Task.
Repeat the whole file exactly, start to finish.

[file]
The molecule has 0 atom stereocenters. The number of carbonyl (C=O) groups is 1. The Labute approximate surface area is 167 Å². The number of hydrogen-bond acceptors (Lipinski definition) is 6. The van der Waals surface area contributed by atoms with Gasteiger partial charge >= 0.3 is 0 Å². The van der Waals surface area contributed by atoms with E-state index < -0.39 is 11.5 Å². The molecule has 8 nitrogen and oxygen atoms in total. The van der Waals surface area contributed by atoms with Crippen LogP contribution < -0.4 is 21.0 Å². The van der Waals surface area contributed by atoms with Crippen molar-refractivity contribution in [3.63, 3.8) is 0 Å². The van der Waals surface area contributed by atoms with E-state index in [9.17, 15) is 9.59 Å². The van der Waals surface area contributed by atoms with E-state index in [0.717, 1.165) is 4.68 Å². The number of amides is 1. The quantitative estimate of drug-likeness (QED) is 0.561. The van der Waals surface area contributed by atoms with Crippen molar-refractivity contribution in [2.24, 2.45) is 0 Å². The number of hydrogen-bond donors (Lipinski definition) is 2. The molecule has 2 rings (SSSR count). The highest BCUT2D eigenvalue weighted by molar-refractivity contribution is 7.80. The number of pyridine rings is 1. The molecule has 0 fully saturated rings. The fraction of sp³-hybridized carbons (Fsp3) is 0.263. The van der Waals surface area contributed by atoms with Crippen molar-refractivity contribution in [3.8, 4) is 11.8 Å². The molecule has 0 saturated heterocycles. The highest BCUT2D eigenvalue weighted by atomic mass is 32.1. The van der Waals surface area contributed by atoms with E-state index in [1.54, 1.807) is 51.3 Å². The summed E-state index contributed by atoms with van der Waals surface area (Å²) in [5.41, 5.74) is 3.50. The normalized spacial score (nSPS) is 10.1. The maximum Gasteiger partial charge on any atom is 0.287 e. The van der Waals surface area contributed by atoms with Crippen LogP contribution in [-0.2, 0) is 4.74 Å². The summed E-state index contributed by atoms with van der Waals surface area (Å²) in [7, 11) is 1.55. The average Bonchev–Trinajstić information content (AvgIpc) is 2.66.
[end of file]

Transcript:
The molecule has 0 atom stereocenters. The number of carbonyl (C=O) groups is 1. The Labute approximate surface area is 167 Å². The number of hydrogen-bond acceptors (Lipinski definition) is 6. The van der Waals surface area contributed by atoms with Gasteiger partial charge >= 0.3 is 0 Å². The van der Waals surface area contributed by atoms with E-state index < -0.39 is 11.5 Å². The molecule has 8 nitrogen and oxygen atoms in total. The van der Waals surface area contributed by atoms with Crippen LogP contribution < -0.4 is 21.0 Å². The van der Waals surface area contributed by atoms with Crippen molar-refractivity contribution in [3.63, 3.8) is 0 Å². The van der Waals surface area contributed by atoms with E-state index in [9.17, 15) is 9.59 Å². The van der Waals surface area contributed by atoms with E-state index in [0.717, 1.165) is 4.68 Å². The number of amides is 1. The quantitative estimate of drug-likeness (QED) is 0.561. The van der Waals surface area contributed by atoms with Crippen molar-refractivity contribution in [2.24, 2.45) is 0 Å². The number of hydrogen-bond donors (Lipinski definition) is 2. The molecule has 2 rings (SSSR count). The highest BCUT2D eigenvalue weighted by molar-refractivity contribution is 7.80. The number of pyridine rings is 1. The molecule has 0 fully saturated rings. The fraction of sp³-hybridized carbons (Fsp3) is 0.263. The van der Waals surface area contributed by atoms with Crippen molar-refractivity contribution in [3.8, 4) is 11.8 Å². The molecule has 0 saturated heterocycles. The highest BCUT2D eigenvalue weighted by atomic mass is 32.1. The van der Waals surface area contributed by atoms with E-state index in [1.54, 1.807) is 51.3 Å². The summed E-state index contributed by atoms with van der Waals surface area (Å²) in [5.41, 5.74) is 3.50. The normalized spacial score (nSPS) is 10.1. The maximum Gasteiger partial charge on any atom is 0.287 e. The van der Waals surface area contributed by atoms with Crippen LogP contribution in [-0.2, 0) is 4.74 Å². The summed E-state index contributed by atoms with van der Waals surface area (Å²) in [7, 11) is 1.55. The average Bonchev–Trinajstić information content (AvgIpc) is 2.66.